Security forces fire tear gas as more protests hit Sudan

Sudanese protesters

Sudanese protesters chant slogans during an anti-government demonstration in the capital Khartoum

In previous weeks, demonstrations have begun only after sundown and the number of people at this Friday's protests appeared smaller than in the past.

On Sunday, protest organisers called for demonstrations in Khartoum and other towns, including Madani, Kosti and Dongola, as part of what they have called a "Week of Uprising".

Qatar's ruler, Sheikh Tamim bin Hamad Al Thani, called Al Bashir shortly after the protests began to offer his support.

Reuters witnesses said security forces used tear gas against dozens of demonstrators in Al-Halfaya Bahri in southern Khartoum and against a separate demonstration by dozens of people who had emerged from Sayyed Abdel-Rahman Mosque in Omdurman, on the other side of River Nile to the capital. The rest were killed in Khartoum's twin city of Omdurman and regions north and northeast of the capital.

Authorities say at least 24 people have died in the protests, while rights group Human Rights Watch has put the death toll at 40, including children and medical staff.

"Patients and doctors in Omdurman Hospital were attacked with tear gas and live bullets as Sudanese security forces ramped up their mission to suppress peaceful protests", Sarah Jackson, Amnesty's deputy director for East Africa, the Horn and the Great Lakes, said on Thursday.

The protests have since swiftly escalated into nationwide rallies widely seen as the biggest threat to Bashir's rule in his three decades in power.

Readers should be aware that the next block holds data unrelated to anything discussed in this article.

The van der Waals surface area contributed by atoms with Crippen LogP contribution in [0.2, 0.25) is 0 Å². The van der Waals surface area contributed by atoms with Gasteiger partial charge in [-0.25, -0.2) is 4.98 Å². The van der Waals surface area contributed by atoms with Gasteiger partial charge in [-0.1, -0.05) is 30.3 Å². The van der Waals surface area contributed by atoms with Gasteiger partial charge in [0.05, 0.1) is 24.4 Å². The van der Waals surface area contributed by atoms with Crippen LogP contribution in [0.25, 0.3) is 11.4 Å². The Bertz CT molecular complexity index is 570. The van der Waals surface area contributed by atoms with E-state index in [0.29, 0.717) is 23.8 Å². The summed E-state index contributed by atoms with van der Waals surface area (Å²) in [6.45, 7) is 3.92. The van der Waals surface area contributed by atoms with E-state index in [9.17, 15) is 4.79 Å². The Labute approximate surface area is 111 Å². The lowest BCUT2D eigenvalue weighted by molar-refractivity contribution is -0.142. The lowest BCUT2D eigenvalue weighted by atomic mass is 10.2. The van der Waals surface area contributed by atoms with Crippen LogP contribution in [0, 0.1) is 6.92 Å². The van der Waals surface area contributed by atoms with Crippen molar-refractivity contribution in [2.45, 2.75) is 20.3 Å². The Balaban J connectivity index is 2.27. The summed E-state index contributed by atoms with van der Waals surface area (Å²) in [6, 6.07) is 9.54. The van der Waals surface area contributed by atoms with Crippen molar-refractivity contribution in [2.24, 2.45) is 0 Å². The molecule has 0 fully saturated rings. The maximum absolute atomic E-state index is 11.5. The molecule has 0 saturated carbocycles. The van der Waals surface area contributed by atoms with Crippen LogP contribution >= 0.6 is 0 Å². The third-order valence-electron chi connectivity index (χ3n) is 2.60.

A group organising anti-government protests across Sudan vowed to stage new demonstrations on Sunday, including for the first time in the war-torn region of Darfur.

Repeated shortages of food and fuel have been reported in several cities, including Khartoum, while the costs of foods and medicines have more than doubled.

The crackdown has drawn worldwide criticism, with countries like Britain, Norway, Canada and the United States warning Khartoum that its actions could "have an impact" on its relations with their governments.

Last week, Sudanese security sources confirmed the presence of Wagner Russian military in the country and that they work with the National Intelligence and Security Services (NISS) but refused to speak about their activities in Sudan.

The United States lifted 20-year-old trade sanctions on Sudan in October 2017, but many investors continue to shun a country still listed by Washington as a state sponsor of terrorism.

The foreign currency shortages began with the 2011 secession of South Sudan, which took with it the bulk of oil revenues.

Samsung Unveils Massive 219-Inch TV At CES 2019
Hubble's Wide Field Camera 3 shuts down due to hardware glitch